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New Speakers.. Old or New wire?

Old 03-04-2013, 11:48 AM
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Default New Speakers.. Old or New wire?

I am replacing my old Pioneer speakers with some new JL audios 7.7 and 8.8 and the question is if I should just plug and play with the existing wires or use new wires that come with the new speakers
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Old 03-04-2013, 12:04 PM
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If the wire is good there is no reason not to use it.
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Old 03-04-2013, 12:06 PM
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What gauge wire is it? What power amp are you driving them with?
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Old 03-04-2013, 01:47 PM
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If you do replace your speaker wire go to knuconcepts.com and buy tinned marine grade speaker wire.
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Old 03-04-2013, 02:43 PM
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If you have enough length, at a minimum I'd cut the wire back a bit to make sure there's no
corrosion and attach new connectors. I don't believe wire comes with JL speakers.
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Old 03-05-2013, 02:24 AM
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Originally Posted by Captjeffg View Post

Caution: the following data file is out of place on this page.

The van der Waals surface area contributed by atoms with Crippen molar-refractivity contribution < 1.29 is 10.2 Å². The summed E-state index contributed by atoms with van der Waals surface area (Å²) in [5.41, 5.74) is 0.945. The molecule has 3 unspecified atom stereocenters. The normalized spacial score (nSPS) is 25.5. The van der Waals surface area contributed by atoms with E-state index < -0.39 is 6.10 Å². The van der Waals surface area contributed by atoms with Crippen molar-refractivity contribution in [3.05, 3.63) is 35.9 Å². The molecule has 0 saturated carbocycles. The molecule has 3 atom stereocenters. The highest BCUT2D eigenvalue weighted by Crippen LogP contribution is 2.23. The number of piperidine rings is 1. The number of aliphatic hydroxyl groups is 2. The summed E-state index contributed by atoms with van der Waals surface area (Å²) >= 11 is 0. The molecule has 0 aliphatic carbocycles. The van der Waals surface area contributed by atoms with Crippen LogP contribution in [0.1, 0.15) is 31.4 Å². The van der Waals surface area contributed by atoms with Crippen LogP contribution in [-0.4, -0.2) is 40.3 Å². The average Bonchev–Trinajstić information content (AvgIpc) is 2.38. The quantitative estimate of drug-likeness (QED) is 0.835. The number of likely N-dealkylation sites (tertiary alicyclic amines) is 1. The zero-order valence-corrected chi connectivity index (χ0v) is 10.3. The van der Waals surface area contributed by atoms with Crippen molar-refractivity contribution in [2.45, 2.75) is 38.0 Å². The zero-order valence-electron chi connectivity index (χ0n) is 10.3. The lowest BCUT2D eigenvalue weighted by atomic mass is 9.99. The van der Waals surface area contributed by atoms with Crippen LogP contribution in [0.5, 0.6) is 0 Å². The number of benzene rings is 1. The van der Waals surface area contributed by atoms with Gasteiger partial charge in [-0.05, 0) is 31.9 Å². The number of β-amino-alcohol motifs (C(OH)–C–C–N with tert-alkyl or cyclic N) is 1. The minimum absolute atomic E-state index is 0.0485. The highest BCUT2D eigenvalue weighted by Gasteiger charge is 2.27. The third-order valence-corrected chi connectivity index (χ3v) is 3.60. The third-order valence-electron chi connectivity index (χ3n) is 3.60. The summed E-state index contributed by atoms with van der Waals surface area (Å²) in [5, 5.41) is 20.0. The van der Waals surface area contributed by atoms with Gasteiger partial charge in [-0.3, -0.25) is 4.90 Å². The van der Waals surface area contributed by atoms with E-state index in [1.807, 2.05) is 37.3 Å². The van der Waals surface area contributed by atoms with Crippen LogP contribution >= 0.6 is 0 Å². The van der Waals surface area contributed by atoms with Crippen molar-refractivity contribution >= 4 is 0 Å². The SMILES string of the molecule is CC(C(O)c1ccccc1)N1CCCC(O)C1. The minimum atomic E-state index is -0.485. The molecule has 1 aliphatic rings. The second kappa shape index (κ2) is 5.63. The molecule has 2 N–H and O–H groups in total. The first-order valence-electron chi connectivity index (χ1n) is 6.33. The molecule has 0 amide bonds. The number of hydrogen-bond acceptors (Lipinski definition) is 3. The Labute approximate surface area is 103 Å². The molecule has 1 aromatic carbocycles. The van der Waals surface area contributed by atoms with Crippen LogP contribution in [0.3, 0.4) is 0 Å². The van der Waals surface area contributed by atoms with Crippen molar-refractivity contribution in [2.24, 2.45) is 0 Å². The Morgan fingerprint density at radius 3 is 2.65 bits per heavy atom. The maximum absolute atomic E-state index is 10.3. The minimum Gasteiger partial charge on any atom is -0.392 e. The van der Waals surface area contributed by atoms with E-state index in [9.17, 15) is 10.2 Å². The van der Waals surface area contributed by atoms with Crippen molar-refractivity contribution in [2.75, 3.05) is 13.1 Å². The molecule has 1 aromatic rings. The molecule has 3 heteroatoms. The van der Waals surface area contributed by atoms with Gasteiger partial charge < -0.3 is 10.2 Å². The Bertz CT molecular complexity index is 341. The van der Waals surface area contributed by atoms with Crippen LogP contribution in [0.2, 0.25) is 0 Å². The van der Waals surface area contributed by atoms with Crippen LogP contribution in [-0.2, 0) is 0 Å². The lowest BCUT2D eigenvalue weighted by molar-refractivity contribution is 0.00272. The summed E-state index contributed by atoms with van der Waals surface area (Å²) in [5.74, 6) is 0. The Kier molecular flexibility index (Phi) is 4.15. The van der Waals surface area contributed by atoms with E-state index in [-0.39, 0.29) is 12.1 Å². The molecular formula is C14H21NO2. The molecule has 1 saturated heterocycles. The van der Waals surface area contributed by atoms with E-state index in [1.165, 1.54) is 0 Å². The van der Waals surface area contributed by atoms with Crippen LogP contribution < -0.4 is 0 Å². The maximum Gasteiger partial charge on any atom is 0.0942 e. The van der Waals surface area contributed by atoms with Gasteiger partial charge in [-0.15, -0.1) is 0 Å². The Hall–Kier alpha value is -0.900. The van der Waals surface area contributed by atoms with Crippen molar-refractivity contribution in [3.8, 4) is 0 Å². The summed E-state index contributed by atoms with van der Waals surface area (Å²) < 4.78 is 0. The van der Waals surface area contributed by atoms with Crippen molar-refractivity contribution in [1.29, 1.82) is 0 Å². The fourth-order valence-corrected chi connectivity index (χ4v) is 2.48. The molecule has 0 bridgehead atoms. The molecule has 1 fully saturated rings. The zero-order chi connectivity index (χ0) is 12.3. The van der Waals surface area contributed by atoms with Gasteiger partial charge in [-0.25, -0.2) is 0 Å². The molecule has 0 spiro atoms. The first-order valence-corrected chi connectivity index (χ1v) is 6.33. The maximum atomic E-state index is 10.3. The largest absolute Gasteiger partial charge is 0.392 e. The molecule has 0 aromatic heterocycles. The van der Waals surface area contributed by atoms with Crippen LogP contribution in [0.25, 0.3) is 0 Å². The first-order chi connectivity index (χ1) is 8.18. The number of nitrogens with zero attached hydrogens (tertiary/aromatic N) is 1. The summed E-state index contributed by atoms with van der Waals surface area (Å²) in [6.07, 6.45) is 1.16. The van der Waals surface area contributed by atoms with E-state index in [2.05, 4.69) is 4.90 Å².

If you do replace your speaker wire go to knuconcepts.com and buy tinned marine grade speaker wire.
No, DON'T.

From the cited page:
TCA speaker wire is basic side-by-side, general use speaker wire. Made up of over sized tinned Copper Clad Aluminum strands,
You don't want that crap on your boat.

Here's what you DO want:

http://www.marinco.com/product/standard-duplex-cable



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Old 03-05-2013, 09:38 AM
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Originally Posted by Itteldoo View Post
No, DON'T.



From the cited page:
TCA speaker wire is basic side-by-side, general use speaker wire. Made up of over sized tinned Copper Clad Aluminum strands,
You don't want that crap on your boat.

Here's what you DO want:

http://www.marinco.com/product/standard-duplex-cable


Thanks for your input!

Im pretty sure that is the same stuff I have on the boat right now, I will inspect the wires since they are very easy to reach and make sure they look good from the outside. If for whatever reason I am not happy Ill just replace them. Do you think that is a good idea or should I just buy new wires right away?
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Old 03-05-2013, 09:58 AM
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If they look to be in good condition and are appropriate gauge wire, you should be good to keep them. I would probably go with 10 gauge for those 8.8 speakers. Maybe skimp with 12 gauge.
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Old 03-05-2013, 10:13 AM
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If your really into your sound find out what gauge wire is on there now, 9 times out of 10 it's undersized and you won't get the sound you expect out of good speakers. Depending on how long a run you have it probably won't be that bad $ wise to get something a little bigger and have great volume and good sound. I've used shielded wire off the self (non marine grade) and haven't had any issues. Of course my boat was a beater, but it lasted years without problems. Make sure your connections are done up right and watch the polarity. Good luck.